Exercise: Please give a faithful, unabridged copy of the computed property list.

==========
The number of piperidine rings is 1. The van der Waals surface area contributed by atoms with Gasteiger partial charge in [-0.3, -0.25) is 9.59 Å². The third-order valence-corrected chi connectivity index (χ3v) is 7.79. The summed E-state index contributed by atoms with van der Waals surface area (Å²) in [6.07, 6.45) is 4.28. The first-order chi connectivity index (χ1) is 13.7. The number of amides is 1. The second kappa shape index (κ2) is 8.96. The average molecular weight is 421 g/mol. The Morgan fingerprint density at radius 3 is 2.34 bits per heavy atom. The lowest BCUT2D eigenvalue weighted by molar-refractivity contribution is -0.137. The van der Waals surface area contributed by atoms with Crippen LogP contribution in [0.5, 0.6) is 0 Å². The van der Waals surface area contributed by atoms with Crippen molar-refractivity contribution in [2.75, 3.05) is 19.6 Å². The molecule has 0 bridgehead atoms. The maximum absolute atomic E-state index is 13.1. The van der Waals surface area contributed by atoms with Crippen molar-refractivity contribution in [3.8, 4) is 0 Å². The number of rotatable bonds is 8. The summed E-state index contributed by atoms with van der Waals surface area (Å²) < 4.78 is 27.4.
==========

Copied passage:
The number of piperidine rings is 1. The van der Waals surface area contributed by atoms with Gasteiger partial charge in [-0.3, -0.25) is 9.59 Å². The third-order valence-corrected chi connectivity index (χ3v) is 7.79. The summed E-state index contributed by atoms with van der Waals surface area (Å²) in [6.07, 6.45) is 4.28. The first-order chi connectivity index (χ1) is 13.7. The number of amides is 1. The second kappa shape index (κ2) is 8.96. The average molecular weight is 421 g/mol. The Morgan fingerprint density at radius 3 is 2.34 bits per heavy atom. The lowest BCUT2D eigenvalue weighted by molar-refractivity contribution is -0.137. The van der Waals surface area contributed by atoms with Crippen LogP contribution in [0.5, 0.6) is 0 Å². The van der Waals surface area contributed by atoms with Crippen molar-refractivity contribution in [2.75, 3.05) is 19.6 Å². The molecule has 0 bridgehead atoms. The maximum absolute atomic E-state index is 13.1. The van der Waals surface area contributed by atoms with Crippen molar-refractivity contribution in [3.8, 4) is 0 Å². The number of rotatable bonds is 8. The summed E-state index contributed by atoms with van der Waals surface area (Å²) < 4.78 is 27.4.